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This new edition of Bart Ehrman's highly successful introduction approaches the New Testament from a consistently historical and comparative perspective, emphasizing the rich diversity of the earliest Christian literature. Rather than shying away from the critical problems presented by these books, Ehrman addresses the historical and literary challenges they pose and shows why scholars continue to argue over such significant issues as how the books of the New Testament came into being, what they mean, how they relate to contemporary Christian and non-Christian literature, and how they came to be collected into a canon of Scripture. Distinctive to this study is its emphasis on the historical, literary, and religious milieu of the Greco-Roman world, including early Judaism. As part of its historical orientation, this text also discusses works by other Christian writers who were roughly contemporary with the New Testament, such as the Gospel of Thomas, the Apocalypse of Peter, and the letters of Ignatius.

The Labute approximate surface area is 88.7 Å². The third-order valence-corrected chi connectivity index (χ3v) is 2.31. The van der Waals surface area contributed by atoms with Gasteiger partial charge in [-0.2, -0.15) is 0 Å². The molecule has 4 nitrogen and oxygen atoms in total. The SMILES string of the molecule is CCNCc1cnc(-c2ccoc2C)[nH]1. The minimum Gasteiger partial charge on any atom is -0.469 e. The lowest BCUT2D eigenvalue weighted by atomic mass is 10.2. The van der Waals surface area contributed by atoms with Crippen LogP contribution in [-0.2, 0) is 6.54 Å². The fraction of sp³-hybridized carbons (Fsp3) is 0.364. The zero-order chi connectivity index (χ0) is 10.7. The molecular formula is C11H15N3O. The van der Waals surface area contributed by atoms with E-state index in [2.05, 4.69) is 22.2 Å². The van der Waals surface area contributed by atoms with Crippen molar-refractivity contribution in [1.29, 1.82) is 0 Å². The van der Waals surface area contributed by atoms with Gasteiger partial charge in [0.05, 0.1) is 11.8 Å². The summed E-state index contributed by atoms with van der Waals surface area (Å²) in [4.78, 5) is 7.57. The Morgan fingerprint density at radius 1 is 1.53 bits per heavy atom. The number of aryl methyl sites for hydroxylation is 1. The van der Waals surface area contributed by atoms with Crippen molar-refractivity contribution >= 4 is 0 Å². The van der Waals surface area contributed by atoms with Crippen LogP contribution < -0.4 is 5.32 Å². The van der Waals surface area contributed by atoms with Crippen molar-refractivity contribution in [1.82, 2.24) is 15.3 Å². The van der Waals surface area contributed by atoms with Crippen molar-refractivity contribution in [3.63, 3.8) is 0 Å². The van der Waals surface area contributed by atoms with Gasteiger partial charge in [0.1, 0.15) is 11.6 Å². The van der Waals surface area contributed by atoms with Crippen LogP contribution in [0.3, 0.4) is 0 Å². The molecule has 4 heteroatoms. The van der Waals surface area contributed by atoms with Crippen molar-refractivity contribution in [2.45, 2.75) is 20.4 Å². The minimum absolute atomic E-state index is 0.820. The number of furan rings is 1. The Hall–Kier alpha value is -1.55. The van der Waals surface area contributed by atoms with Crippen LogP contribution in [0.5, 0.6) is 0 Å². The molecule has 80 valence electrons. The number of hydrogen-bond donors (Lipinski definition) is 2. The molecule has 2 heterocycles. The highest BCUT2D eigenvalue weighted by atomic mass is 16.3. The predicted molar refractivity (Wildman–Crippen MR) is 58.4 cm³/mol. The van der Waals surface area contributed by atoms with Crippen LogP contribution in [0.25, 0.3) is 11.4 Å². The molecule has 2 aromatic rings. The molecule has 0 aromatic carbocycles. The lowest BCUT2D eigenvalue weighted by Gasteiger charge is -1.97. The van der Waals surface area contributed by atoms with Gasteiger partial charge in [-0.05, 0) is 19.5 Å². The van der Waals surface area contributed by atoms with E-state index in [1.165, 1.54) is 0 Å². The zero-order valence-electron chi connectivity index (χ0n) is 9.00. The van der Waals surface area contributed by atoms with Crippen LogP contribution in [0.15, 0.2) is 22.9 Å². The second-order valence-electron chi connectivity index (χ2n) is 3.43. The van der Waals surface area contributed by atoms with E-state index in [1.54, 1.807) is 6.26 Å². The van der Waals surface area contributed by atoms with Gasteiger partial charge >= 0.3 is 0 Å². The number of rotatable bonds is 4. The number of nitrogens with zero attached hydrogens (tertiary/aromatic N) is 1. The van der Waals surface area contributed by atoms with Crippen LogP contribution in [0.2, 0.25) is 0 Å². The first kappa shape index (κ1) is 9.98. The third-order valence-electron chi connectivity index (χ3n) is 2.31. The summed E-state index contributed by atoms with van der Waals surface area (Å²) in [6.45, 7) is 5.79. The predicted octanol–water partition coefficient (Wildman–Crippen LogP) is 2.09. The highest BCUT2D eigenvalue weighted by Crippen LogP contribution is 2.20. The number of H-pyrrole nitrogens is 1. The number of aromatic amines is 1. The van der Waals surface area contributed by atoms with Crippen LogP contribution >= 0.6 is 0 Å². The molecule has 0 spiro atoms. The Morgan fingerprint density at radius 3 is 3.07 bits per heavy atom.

This second edition features expanded coverage of the historical Jesus, adds new boxes on various topics (e.g., women in the New Testament and alternative approaches to the historical Jesus), incorporates a twelve-page color photo essay on illuminated manuscripts, and includes several important organizational changes. Ideal for undergraduate and seminary classes in the New Testament, Biblical Studies, and Christian Origins, The New Testament: A Historical Introduction to the Early Christian Writings, Second Edition, is an accessible, clearly written introduction that encourages students to consider the historical issues surrounding these writings.
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